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Open AccessArticle

Validating Use of Electronic Health Data to Identify Patients with Urinary Tract Infections in Outpatient Settings

1
Department of Family and Community Medicine, Baylor College of Medicine, Houston, TX 77030, USA
2
Baylor College of Medicine, Houston, TX 77030, USA
3
Section of Infectious Diseases, Department of Medicine, Boston Veterans Affairs Healthcare System and Boston University School of Medicine, Boston, MA 02118, USA
4
Houston VA Center for Innovations in Quality, Effectiveness and Safety (IQuESt), Michael E. DeBakey Veterans Affairs Medical Center, Houston, TX 77030, USA
5
Section of Infectious Diseases, Departments of Medicine and Surgery, Baylor College of Medicine, Houston, TX 77030, USA
*
Author to whom correspondence should be addressed.
Antibiotics 2020, 9(9), 536; https://doi.org/10.3390/antibiotics9090536
Received: 21 July 2020 / Revised: 21 August 2020 / Accepted: 24 August 2020 / Published: 25 August 2020
(This article belongs to the Special Issue Antimicrobial Stewardship in Primary Care)
Objective: To validate the use of electronic algorithms based on International Classification of Diseases (ICD)-10 codes to identify outpatient visits for urinary tract infections (UTI), one of the most common reasons for antibiotic prescriptions. Methods: ICD-10 symptom codes (e.g., dysuria) alone or in addition to UTI diagnosis codes plus prescription of a UTI-relevant antibiotic were used to identify outpatient UTI visits. Chart review (gold standard) was performed by two reviewers to confirm diagnosis of UTI. The positive predictive value (PPV) that the visit was for UTI (based on chart review) was calculated for three different ICD-10 code algorithms using (1) symptoms only, (2) diagnosis only, or (3) both. Results: Of the 1087 visits analyzed, symptom codes only had the lowest PPV for UTI (PPV = 55.4%; 95%CI: 49.3–61.5%). Diagnosis codes alone resulted in a PPV of 85% (PPV = 84.9%; 95%CI: 81.1–88.2%). The highest PPV was obtained by using both symptom and diagnosis codes together to identify visits with UTI (PPV = 96.3%; 95%CI: 94.5–97.9%). Conclusions: ICD-10 diagnosis codes with or without symptom codes reliably identify UTI visits; symptom codes alone are not reliable. ICD-10 based algorithms are a valid method to study UTIs in primary care settings. View Full-Text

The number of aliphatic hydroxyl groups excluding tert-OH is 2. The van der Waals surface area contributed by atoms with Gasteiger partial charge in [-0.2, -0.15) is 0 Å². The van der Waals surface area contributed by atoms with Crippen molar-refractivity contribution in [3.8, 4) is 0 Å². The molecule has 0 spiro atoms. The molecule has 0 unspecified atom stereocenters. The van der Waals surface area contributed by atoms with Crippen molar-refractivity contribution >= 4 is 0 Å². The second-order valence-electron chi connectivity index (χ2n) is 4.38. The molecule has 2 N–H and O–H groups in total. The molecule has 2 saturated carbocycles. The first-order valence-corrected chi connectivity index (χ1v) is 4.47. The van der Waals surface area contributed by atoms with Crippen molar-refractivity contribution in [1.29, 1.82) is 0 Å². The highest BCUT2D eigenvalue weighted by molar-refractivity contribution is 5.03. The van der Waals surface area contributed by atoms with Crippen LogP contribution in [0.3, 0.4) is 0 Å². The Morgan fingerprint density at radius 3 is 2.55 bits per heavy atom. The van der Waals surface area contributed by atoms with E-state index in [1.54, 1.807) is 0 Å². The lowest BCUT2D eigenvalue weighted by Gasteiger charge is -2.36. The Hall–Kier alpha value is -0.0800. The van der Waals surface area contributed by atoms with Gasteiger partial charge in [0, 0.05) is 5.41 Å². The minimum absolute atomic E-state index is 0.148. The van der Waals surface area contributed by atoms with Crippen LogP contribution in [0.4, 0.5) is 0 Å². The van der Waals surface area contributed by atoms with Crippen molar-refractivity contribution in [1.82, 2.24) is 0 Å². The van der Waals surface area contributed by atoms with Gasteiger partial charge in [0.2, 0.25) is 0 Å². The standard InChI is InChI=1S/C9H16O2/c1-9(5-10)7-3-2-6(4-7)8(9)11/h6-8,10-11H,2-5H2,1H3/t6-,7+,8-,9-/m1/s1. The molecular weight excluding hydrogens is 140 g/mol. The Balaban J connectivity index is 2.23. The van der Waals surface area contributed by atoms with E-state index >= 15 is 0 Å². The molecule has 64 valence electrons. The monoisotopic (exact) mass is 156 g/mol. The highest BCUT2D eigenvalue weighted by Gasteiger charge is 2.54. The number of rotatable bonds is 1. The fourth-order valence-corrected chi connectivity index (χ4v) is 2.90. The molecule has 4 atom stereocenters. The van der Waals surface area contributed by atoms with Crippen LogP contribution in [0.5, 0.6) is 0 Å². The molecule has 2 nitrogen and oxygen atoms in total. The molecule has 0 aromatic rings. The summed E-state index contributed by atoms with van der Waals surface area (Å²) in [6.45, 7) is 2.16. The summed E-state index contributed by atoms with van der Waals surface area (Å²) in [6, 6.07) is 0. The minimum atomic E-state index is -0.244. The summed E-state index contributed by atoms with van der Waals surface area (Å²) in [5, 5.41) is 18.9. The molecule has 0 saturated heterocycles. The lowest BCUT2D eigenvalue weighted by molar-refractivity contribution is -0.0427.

Keywords: validation; ICD; urinary tract infection; outpatient; cystitis; PPV validation; ICD; urinary tract infection; outpatient; cystitis; PPV
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Germanos, G.; Light, P.; Zoorob, R.; Salemi, J.; Khan, F.; Hansen, M.; Gupta, K.; Trautner, B.; Grigoryan, L. Validating Use of Electronic Health Data to Identify Patients with Urinary Tract Infections in Outpatient Settings. Antibiotics 2020, 9, 536.

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